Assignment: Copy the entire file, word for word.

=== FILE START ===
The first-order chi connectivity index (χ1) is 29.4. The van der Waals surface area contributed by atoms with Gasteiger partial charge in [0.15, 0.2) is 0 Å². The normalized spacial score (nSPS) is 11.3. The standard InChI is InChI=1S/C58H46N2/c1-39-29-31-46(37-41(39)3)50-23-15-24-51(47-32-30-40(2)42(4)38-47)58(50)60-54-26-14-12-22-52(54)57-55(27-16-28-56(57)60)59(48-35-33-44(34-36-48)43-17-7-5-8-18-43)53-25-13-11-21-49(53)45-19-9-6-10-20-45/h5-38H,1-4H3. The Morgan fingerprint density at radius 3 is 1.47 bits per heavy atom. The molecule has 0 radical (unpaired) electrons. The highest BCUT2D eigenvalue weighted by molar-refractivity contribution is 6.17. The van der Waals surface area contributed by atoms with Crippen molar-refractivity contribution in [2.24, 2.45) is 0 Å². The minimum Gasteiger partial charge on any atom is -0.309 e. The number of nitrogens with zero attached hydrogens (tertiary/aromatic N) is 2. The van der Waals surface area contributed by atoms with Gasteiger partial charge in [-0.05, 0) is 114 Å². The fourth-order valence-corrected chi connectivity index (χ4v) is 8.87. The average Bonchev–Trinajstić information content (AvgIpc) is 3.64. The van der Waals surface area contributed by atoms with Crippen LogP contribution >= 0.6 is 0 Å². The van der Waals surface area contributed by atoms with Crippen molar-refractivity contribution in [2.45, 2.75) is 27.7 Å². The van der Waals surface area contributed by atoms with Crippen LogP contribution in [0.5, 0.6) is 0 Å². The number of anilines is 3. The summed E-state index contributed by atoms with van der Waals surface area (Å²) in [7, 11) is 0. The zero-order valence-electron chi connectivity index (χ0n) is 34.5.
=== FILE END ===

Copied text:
The first-order chi connectivity index (χ1) is 29.4. The van der Waals surface area contributed by atoms with Gasteiger partial charge in [0.15, 0.2) is 0 Å². The normalized spacial score (nSPS) is 11.3. The standard InChI is InChI=1S/C58H46N2/c1-39-29-31-46(37-41(39)3)50-23-15-24-51(47-32-30-40(2)42(4)38-47)58(50)60-54-26-14-12-22-52(54)57-55(27-16-28-56(57)60)59(48-35-33-44(34-36-48)43-17-7-5-8-18-43)53-25-13-11-21-49(53)45-19-9-6-10-20-45/h5-38H,1-4H3. The Morgan fingerprint density at radius 3 is 1.47 bits per heavy atom. The molecule has 0 radical (unpaired) electrons. The highest BCUT2D eigenvalue weighted by molar-refractivity contribution is 6.17. The van der Waals surface area contributed by atoms with Crippen molar-refractivity contribution in [2.24, 2.45) is 0 Å². The minimum Gasteiger partial charge on any atom is -0.309 e. The number of nitrogens with zero attached hydrogens (tertiary/aromatic N) is 2. The van der Waals surface area contributed by atoms with Gasteiger partial charge in [-0.05, 0) is 114 Å². The fourth-order valence-corrected chi connectivity index (χ4v) is 8.87. The average Bonchev–Trinajstić information content (AvgIpc) is 3.64. The van der Waals surface area contributed by atoms with Crippen LogP contribution >= 0.6 is 0 Å². The van der Waals surface area contributed by atoms with Crippen molar-refractivity contribution in [2.45, 2.75) is 27.7 Å². The van der Waals surface area contributed by atoms with Crippen LogP contribution in [0.5, 0.6) is 0 Å². The number of anilines is 3. The summed E-state index contributed by atoms with van der Waals surface area (Å²) in [7, 11) is 0. The zero-order valence-electron chi connectivity index (χ0n) is 34.5.